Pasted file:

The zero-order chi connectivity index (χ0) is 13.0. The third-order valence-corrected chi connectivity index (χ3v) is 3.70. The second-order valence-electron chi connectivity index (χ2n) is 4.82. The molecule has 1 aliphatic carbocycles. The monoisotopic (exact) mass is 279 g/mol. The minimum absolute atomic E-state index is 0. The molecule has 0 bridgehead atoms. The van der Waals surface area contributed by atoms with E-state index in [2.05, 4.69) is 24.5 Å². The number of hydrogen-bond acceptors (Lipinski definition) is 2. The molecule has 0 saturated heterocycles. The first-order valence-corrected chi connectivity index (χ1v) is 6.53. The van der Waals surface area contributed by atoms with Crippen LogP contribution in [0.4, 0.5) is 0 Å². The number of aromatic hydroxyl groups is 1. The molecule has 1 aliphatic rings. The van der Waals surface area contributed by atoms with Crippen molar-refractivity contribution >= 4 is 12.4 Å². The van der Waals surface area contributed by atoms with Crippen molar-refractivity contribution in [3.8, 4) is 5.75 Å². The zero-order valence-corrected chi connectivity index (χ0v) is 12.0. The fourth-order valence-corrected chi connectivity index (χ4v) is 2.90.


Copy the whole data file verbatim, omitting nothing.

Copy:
The zero-order chi connectivity index (χ0) is 13.0. The third-order valence-corrected chi connectivity index (χ3v) is 3.70. The second-order valence-electron chi connectivity index (χ2n) is 4.82. The molecule has 1 aliphatic carbocycles. The monoisotopic (exact) mass is 279 g/mol. The minimum absolute atomic E-state index is 0. The molecule has 0 bridgehead atoms. The van der Waals surface area contributed by atoms with E-state index in [2.05, 4.69) is 24.5 Å². The number of hydrogen-bond acceptors (Lipinski definition) is 2. The molecule has 0 saturated heterocycles. The first-order valence-corrected chi connectivity index (χ1v) is 6.53. The van der Waals surface area contributed by atoms with Crippen LogP contribution in [0.4, 0.5) is 0 Å². The number of aromatic hydroxyl groups is 1. The molecule has 1 aliphatic rings. The van der Waals surface area contributed by atoms with Crippen molar-refractivity contribution >= 4 is 12.4 Å². The van der Waals surface area contributed by atoms with Crippen molar-refractivity contribution in [3.8, 4) is 5.75 Å². The zero-order valence-corrected chi connectivity index (χ0v) is 12.0. The fourth-order valence-corrected chi connectivity index (χ4v) is 2.90.